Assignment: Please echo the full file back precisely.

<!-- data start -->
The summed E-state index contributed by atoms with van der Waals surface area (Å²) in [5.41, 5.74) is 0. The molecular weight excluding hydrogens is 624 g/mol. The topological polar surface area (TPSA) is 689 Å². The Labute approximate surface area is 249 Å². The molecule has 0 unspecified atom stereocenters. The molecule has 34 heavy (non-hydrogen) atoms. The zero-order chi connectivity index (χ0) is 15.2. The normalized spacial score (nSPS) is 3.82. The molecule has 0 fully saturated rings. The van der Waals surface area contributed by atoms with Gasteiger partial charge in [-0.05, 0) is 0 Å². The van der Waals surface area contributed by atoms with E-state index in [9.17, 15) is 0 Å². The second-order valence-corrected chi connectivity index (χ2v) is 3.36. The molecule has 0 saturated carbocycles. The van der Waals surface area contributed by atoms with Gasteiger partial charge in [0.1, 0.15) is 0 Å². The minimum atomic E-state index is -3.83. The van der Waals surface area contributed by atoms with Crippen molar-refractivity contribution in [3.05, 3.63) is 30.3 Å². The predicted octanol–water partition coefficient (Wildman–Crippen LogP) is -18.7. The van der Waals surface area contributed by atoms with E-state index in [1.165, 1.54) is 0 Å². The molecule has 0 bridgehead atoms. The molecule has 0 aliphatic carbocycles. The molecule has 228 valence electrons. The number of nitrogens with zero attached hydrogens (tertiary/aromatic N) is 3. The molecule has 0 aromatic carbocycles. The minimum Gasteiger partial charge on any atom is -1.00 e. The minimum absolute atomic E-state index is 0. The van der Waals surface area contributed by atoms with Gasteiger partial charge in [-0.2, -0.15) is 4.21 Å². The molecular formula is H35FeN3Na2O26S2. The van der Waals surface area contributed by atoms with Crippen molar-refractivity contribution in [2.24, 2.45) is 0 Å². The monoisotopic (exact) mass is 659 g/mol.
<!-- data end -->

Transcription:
The summed E-state index contributed by atoms with van der Waals surface area (Å²) in [5.41, 5.74) is 0. The molecular weight excluding hydrogens is 624 g/mol. The topological polar surface area (TPSA) is 689 Å². The Labute approximate surface area is 249 Å². The molecule has 0 unspecified atom stereocenters. The molecule has 34 heavy (non-hydrogen) atoms. The zero-order chi connectivity index (χ0) is 15.2. The normalized spacial score (nSPS) is 3.82. The molecule has 0 fully saturated rings. The van der Waals surface area contributed by atoms with Gasteiger partial charge in [-0.05, 0) is 0 Å². The van der Waals surface area contributed by atoms with E-state index in [9.17, 15) is 0 Å². The second-order valence-corrected chi connectivity index (χ2v) is 3.36. The molecule has 0 saturated carbocycles. The van der Waals surface area contributed by atoms with Gasteiger partial charge in [0.1, 0.15) is 0 Å². The minimum atomic E-state index is -3.83. The van der Waals surface area contributed by atoms with Crippen molar-refractivity contribution in [3.05, 3.63) is 30.3 Å². The predicted octanol–water partition coefficient (Wildman–Crippen LogP) is -18.7. The van der Waals surface area contributed by atoms with E-state index in [1.165, 1.54) is 0 Å². The molecule has 0 bridgehead atoms. The molecule has 0 aliphatic carbocycles. The molecule has 228 valence electrons. The number of nitrogens with zero attached hydrogens (tertiary/aromatic N) is 3. The molecule has 0 aromatic carbocycles. The minimum Gasteiger partial charge on any atom is -1.00 e. The minimum absolute atomic E-state index is 0. The van der Waals surface area contributed by atoms with Gasteiger partial charge in [-0.2, -0.15) is 4.21 Å². The molecular formula is H35FeN3Na2O26S2. The van der Waals surface area contributed by atoms with Crippen molar-refractivity contribution in [2.24, 2.45) is 0 Å². The monoisotopic (exact) mass is 659 g/mol.